Chinese President Xi Jinping on Friday opened the ceremony to celebrate the 25th anniversary of Hong Kong's handover to China, in a city under heavy surveillance.
The ceremony, which includes the swearing in of the new local chief executive, is an opportunity to display the Chinese Communist Party's stranglehold on the city after the wave of pro-democracy protests that engulfed the city in 2019, prompting Beijing to impose strict political repression.
The visit is the Chinese president's first trip outside mainland China since the outbreak of the COVID-19 pandemic. It is also the first in Hong Kong since the great pro-democracy movement of 2019.
“After the storms, Hong Kong is reborn from the fire and emerges with robust vitality,” Mr. Xi said when he arrived at the station on Thursday afternoon.
The head of state did not participate in the raising of the colors on Friday morning, where under a strong wind, the next chief executive John Lee attended the ceremony led by soldiers at a goose step, to the sound of the national anthem.
According to local media, Xi spent the night in neighboring mainland Chinese city Shenzhen, only to return to Hong Kong on Friday morning.
This day also marks the midpoint of the 50-year period of semi-autonomy, guided by the principle of “one country, two systems”, negotiated between London and Beijing.
Until 2019, July 1 was an opportunity to demonstrate the freedoms enjoyed by the city, with thousands of residents marching on the sidelines of the celebrations to express their political and social demands.
But this procession, like any gathering, is banned by the police for two years officially for health and safety reasons.
According to government critics, the national security law imposed in 2020 by Beijing after the 2019 protests shattered promised freedoms.
US Secretary of State Antony Blinken also deplored Thursday the “erosion of autonomy” caused by this law in the territory. British Prime Minister Boris Johnson has promised not to “give up” Hong Kong.
But Xi insisted on Thursday that the “one country, two systems” principle guarantees “Hong Kong's long-term stability and prosperity”.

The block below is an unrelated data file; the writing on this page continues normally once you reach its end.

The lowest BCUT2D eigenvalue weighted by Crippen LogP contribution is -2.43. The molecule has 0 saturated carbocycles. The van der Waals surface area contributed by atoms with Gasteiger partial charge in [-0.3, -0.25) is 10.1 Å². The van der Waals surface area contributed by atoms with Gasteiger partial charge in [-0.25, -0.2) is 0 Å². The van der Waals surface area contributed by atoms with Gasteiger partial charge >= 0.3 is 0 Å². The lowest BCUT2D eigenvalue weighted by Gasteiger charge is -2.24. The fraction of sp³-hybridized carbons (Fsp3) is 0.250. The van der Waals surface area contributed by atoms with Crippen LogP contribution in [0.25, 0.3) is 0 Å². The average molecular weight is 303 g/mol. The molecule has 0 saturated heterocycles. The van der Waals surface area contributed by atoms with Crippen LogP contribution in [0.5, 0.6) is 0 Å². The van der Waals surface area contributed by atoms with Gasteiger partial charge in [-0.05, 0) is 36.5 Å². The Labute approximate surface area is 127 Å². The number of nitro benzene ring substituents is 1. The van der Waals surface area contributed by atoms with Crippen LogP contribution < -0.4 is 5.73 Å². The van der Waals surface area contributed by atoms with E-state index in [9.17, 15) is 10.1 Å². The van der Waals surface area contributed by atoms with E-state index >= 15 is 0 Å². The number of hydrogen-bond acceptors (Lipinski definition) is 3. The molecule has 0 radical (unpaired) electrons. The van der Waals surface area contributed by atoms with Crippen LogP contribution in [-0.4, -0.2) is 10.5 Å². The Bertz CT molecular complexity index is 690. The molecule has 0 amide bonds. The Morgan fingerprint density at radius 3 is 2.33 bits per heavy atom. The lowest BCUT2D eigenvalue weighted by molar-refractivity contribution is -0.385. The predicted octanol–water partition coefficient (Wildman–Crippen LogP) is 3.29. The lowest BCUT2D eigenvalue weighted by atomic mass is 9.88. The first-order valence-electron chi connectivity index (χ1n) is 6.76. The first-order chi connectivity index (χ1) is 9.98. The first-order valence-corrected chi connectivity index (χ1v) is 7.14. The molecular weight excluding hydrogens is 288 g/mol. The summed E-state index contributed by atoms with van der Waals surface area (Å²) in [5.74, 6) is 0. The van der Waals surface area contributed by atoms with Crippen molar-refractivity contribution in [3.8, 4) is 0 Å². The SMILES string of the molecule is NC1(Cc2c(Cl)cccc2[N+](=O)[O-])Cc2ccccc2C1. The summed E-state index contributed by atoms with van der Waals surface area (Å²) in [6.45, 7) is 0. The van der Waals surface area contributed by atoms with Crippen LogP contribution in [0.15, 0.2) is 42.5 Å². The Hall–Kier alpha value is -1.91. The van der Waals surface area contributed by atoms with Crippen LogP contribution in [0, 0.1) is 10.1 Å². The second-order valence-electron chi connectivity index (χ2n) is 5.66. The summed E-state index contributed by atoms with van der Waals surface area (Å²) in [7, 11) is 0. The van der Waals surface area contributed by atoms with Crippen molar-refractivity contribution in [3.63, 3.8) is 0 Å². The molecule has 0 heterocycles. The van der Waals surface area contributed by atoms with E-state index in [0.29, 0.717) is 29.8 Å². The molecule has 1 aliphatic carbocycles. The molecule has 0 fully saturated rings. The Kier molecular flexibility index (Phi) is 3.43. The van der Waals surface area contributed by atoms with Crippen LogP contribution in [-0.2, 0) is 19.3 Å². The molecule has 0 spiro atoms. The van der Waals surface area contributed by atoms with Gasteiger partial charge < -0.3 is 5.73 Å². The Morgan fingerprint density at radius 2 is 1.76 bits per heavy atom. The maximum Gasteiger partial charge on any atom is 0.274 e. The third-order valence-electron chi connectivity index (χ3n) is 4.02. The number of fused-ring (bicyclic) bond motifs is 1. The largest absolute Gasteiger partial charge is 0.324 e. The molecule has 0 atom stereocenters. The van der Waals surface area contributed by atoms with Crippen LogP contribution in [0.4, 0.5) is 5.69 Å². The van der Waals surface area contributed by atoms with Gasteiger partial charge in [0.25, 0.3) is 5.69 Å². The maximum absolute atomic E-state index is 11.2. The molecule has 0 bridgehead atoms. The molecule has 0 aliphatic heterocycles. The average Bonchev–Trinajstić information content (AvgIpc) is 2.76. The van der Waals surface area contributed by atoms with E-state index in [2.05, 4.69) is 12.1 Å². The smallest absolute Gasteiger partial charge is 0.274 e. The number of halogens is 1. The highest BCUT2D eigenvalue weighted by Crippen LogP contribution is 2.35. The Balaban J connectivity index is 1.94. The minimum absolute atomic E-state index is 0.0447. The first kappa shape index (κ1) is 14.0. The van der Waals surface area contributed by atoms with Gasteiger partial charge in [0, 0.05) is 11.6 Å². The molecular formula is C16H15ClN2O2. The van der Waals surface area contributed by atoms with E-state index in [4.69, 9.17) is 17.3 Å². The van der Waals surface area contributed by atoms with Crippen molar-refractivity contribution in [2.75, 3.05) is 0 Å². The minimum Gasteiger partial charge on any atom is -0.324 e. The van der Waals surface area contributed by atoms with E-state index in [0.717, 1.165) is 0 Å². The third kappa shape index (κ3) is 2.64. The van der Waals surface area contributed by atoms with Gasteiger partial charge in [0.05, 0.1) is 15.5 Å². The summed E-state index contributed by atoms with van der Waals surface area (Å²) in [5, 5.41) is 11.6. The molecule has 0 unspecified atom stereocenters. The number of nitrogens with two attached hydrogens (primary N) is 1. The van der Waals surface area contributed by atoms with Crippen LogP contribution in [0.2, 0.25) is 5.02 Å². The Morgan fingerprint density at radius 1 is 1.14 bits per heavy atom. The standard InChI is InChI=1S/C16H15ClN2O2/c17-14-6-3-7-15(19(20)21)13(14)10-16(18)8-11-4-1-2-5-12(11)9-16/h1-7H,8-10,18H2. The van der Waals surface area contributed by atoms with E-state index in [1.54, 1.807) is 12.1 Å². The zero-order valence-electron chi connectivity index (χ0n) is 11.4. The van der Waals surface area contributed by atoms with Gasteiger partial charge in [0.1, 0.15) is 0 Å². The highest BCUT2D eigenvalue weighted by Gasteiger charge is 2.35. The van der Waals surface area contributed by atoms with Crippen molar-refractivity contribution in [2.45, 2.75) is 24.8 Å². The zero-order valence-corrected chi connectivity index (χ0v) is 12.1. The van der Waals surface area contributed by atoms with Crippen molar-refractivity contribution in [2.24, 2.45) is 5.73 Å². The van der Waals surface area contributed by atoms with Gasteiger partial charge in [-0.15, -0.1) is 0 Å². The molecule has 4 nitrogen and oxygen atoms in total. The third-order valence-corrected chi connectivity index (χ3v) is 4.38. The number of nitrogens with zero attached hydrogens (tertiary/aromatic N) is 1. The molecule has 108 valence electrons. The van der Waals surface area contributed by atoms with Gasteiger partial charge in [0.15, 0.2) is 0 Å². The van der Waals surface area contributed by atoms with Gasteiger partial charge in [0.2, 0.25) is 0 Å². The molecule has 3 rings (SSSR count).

The ceremonies are held in an online system. closed circuit as a health measure.
People who are in Xi's orbit during his trip, including top officials from the government, were asked to limit their contacts, submit to daily PCR tests and spend the days before the visit in a quarantine hotel.
Parts of the city have been closed and many journalists have been barred from scheduled events.
Authorities have taken steps to eliminate any potential source of embarrassment during Xi's stay Jinping. National Security Police arrested at least nine people last week.
A dozen members of the League of Social Democrats (LSD), one of the last opposition political parties in Hong Kong, have been contacted by the police not to demonstrate. LSD leaders told AFP their homes had been ransacked.
The city is lined with posters proclaiming a new era of “stability, prosperity and opportunity”.
The football pitches in Victoria Park, which used to host pro-democracy protests, host an exhibition celebrating the anniversary, with a huge flag as the highlight Chinese, flanked by a smaller Hong Konger, each occupying half a piece of land.
Kelvin Lam, a forty-year-old working in finance, who came to see the exhibition, told AFP that he participated in the July 1 protests before 2019, but now the city “feels different”.
“After what happened a few years ago, I think the priority now it's safety,” adds another passer-by, Ms. Xu, when asked about the end of the gatherings.
“A safe and stable life is the most important thing for ordinary people. inaries”, she assures.
Katrine Johns has been a reporter on the news desk since 2013. Before that she wrote about young adolescence and family dynamics for Styles and was the legal affairs correspondent for the Metro desk. Before joining The Gal Post, Katrine Johns worked as a staff writer at the Village Voice and a freelancer for Newsday, The Wall Street Journal, GQ and Mirabella. To get in touch, contact me through my email@example.com 1-800-268-7128